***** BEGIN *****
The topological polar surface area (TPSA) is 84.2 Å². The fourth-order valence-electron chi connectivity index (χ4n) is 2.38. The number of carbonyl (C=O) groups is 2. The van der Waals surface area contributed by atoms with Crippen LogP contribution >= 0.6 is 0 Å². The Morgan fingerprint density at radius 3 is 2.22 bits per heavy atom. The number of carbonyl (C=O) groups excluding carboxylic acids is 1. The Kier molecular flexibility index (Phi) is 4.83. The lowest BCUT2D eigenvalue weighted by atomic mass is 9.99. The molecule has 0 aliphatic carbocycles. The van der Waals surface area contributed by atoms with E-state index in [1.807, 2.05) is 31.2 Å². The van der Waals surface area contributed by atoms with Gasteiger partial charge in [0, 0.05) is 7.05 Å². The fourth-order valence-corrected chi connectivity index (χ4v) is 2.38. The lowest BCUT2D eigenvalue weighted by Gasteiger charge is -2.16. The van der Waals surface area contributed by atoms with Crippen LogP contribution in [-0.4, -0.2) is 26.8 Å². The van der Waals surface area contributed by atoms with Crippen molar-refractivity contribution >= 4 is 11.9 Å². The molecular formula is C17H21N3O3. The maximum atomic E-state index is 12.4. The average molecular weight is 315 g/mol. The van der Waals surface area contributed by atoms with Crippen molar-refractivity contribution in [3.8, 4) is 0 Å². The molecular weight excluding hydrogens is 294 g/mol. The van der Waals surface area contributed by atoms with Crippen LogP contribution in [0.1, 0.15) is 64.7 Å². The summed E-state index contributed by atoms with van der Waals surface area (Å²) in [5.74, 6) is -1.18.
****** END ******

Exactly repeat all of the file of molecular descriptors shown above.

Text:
The topological polar surface area (TPSA) is 84.2 Å². The fourth-order valence-electron chi connectivity index (χ4n) is 2.38. The number of carbonyl (C=O) groups is 2. The van der Waals surface area contributed by atoms with Crippen LogP contribution >= 0.6 is 0 Å². The Morgan fingerprint density at radius 3 is 2.22 bits per heavy atom. The number of carbonyl (C=O) groups excluding carboxylic acids is 1. The Kier molecular flexibility index (Phi) is 4.83. The lowest BCUT2D eigenvalue weighted by atomic mass is 9.99. The molecule has 0 aliphatic carbocycles. The van der Waals surface area contributed by atoms with E-state index in [1.807, 2.05) is 31.2 Å². The van der Waals surface area contributed by atoms with Gasteiger partial charge in [0, 0.05) is 7.05 Å². The fourth-order valence-corrected chi connectivity index (χ4v) is 2.38. The lowest BCUT2D eigenvalue weighted by Gasteiger charge is -2.16. The van der Waals surface area contributed by atoms with Crippen LogP contribution in [-0.4, -0.2) is 26.8 Å². The van der Waals surface area contributed by atoms with Crippen molar-refractivity contribution >= 4 is 11.9 Å². The molecular formula is C17H21N3O3. The maximum atomic E-state index is 12.4. The average molecular weight is 315 g/mol. The van der Waals surface area contributed by atoms with Crippen molar-refractivity contribution in [3.8, 4) is 0 Å². The molecular weight excluding hydrogens is 294 g/mol. The van der Waals surface area contributed by atoms with Crippen LogP contribution in [0.1, 0.15) is 64.7 Å². The summed E-state index contributed by atoms with van der Waals surface area (Å²) in [5.74, 6) is -1.18.